10 Out of 10 People Die

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Ray Comfort

Ray Comfort is the George Whitefield of the 21st Century. This is a man that has been so faithful over his Christian lifetime in sharing the gospel to everyone he meets. He exemplifies a man who has no fear of man, is not ashamed of the gospel, and is willing to be obedient to the Lord’s command to “go into all the world and preach the gospel.” He has shaped my life and my love for evangelism.

Click on the link below to watch a short documentary on Ray Comfort…

Feather vs. Bowling Ball

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Every time I am at a water park and I have to climb to the top of a water slide, I ask every kid, “If I drop a bowling ball and a tennis ball from this height, which would land first?”  99% of the time, the kid answers, “Bowling ball.”  And so I inevitably ask, “Why?” To which the kid always replies, “Because it is heavier.”

Isn’t it interesting, that this simple experiment in physics is so against our preconceived notions, but every kid regardless of culture, economic means, intelligence, county of origin, gender, or age could easily do this experiment.

To which I love Sir Isaac Newton in that he could look at God’s world differently and know that an object as heavy as a bowling ball (hard to find bowling alleys back in Newton’s day) would fall at the same rate as a father due to gravity.

So to all my fellow lovers of physics out there (and anyone else who sees the glory of God in science) enjoy the feather vs. the bowling ball.

Quick Links (July 2, 2014)

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Quick LinksThe Apparent Paradox of Sanctification

John MacArthur writes a great blog post about the apparent paradox of sanctification.  Is my sanctification due exclusively to God’s work apart from anything I do or is my sanctification exclusively only my effort in moral obedience to the Scriptures?  The great thing about this apparent paradox is that Paul in Philippians 2:12-13 does nothing to reconcile this issue but rather places these two truths in the sanctification of the believer right next to each other.

How do you overcome sin and live the Christian life?  Is defeating sin something God does in you, or do you defeat it by obeying the commands of Scripture? In other words, is the Christian life an exercise in passive trust or active obedience? Is it all God’s doing, all the believer’s doing, or a combination of both?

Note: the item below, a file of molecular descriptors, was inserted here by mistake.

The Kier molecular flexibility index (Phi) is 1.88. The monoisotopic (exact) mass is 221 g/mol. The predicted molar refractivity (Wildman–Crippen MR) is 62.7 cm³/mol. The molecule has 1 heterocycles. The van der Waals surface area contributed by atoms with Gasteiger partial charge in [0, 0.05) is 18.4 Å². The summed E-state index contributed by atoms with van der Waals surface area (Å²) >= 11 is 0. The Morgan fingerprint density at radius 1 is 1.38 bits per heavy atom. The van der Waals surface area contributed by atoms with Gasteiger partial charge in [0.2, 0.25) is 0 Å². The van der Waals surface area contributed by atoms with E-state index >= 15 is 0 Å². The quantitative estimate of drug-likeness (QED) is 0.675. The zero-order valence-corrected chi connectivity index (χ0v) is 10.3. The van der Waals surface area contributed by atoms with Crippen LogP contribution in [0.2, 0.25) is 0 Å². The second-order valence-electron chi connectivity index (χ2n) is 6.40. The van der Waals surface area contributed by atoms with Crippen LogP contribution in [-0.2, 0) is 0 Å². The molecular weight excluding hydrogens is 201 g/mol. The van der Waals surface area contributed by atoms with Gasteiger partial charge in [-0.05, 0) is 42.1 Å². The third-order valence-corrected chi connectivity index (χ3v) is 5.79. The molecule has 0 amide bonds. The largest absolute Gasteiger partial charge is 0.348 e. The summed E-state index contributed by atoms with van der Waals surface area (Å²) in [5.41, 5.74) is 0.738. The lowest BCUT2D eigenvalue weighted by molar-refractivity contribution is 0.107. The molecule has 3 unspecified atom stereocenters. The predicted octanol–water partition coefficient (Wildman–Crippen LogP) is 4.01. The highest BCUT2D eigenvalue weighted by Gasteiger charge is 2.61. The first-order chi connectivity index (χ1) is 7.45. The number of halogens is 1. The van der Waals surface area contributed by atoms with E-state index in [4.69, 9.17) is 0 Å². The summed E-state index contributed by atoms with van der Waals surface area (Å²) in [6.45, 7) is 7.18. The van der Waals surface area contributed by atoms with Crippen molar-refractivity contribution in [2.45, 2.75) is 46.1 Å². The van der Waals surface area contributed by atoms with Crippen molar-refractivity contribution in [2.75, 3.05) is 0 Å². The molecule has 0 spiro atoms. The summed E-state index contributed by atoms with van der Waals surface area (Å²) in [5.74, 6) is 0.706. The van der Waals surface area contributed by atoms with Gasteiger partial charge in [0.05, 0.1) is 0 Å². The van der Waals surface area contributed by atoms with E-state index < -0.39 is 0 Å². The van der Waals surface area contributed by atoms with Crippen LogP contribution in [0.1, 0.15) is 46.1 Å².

The truth is that sanctification is God’s work, but He performs it through the diligent self-discipline and righteous pursuits of His people, not in spite of them. God’s sovereign work does not absolve believers from the need for obedience; it means their obedience is itself a Spirit-empowered work of God.

 

Prayer and God’s Sovereignty (Part 2)

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prayerYesterday, I began to address the difficult topic of how to reconcile God’s sovereignty and prayer.  These questions arose out of a study in Acts 12 that clearly shows that God is sovereign over the entire situation – both in James being martyred as well as Peter being rescued from imminent death.  The passage also demonstrates clearly that even fervent but faithless prayers have great power.

And so the logical question before us is:

If God is sovereign and ordains every detail of history, then why bother to pray?

In the first blog post I addressed logical statements and then questions of prayers of adoration as well as confession.  We can see that prayer in these two cases benefits us more than it benefits God and therefore, the reason to pray in these two ways is for our growth and sanctification.

But what about intercession – praying for someone else’s needs (as the church was doing for Peter in Acts 12) as well as supplication – praying for our own personal needs before God.

In searching Scripture I found two reasons for praying in this way that helps to reconcile God’s sovereignty.

God Commands Us To Do It